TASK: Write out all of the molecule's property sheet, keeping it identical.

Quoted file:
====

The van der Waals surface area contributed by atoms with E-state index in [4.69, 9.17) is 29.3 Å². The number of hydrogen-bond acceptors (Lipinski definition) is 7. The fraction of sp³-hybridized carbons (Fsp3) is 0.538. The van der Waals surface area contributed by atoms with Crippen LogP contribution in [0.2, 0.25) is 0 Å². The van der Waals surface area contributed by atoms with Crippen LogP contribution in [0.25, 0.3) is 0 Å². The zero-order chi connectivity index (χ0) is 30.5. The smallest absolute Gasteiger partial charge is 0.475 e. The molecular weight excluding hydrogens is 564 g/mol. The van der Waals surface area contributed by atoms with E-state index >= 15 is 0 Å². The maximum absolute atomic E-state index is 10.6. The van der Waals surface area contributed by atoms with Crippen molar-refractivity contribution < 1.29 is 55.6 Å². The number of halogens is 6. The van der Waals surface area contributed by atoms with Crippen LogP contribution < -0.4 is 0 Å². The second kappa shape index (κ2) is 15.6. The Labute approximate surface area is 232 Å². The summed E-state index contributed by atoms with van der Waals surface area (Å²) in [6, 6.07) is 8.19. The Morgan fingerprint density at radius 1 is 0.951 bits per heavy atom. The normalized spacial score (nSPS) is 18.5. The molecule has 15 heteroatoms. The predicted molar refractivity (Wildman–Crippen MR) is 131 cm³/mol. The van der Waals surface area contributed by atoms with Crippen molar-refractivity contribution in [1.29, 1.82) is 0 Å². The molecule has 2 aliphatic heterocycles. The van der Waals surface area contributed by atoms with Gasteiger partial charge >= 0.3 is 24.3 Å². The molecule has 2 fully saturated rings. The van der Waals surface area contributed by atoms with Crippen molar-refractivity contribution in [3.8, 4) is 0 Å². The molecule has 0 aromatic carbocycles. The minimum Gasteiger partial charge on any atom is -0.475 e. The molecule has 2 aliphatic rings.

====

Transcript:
The van der Waals surface area contributed by atoms with E-state index in [4.69, 9.17) is 29.3 Å². The number of hydrogen-bond acceptors (Lipinski definition) is 7. The fraction of sp³-hybridized carbons (Fsp3) is 0.538. The van der Waals surface area contributed by atoms with Crippen LogP contribution in [0.2, 0.25) is 0 Å². The van der Waals surface area contributed by atoms with Crippen LogP contribution in [0.25, 0.3) is 0 Å². The zero-order chi connectivity index (χ0) is 30.5. The smallest absolute Gasteiger partial charge is 0.475 e. The molecular weight excluding hydrogens is 564 g/mol. The van der Waals surface area contributed by atoms with E-state index >= 15 is 0 Å². The maximum absolute atomic E-state index is 10.6. The van der Waals surface area contributed by atoms with Crippen molar-refractivity contribution < 1.29 is 55.6 Å². The number of halogens is 6. The van der Waals surface area contributed by atoms with Crippen LogP contribution < -0.4 is 0 Å². The second kappa shape index (κ2) is 15.6. The Labute approximate surface area is 232 Å². The summed E-state index contributed by atoms with van der Waals surface area (Å²) in [6, 6.07) is 8.19. The Morgan fingerprint density at radius 1 is 0.951 bits per heavy atom. The normalized spacial score (nSPS) is 18.5. The molecule has 15 heteroatoms. The predicted molar refractivity (Wildman–Crippen MR) is 131 cm³/mol. The van der Waals surface area contributed by atoms with Crippen molar-refractivity contribution in [1.29, 1.82) is 0 Å². The molecule has 2 aliphatic heterocycles. The van der Waals surface area contributed by atoms with Gasteiger partial charge >= 0.3 is 24.3 Å². The molecule has 2 fully saturated rings. The van der Waals surface area contributed by atoms with Crippen molar-refractivity contribution in [3.8, 4) is 0 Å². The molecule has 0 aromatic carbocycles. The minimum Gasteiger partial charge on any atom is -0.475 e. The molecule has 2 aliphatic rings.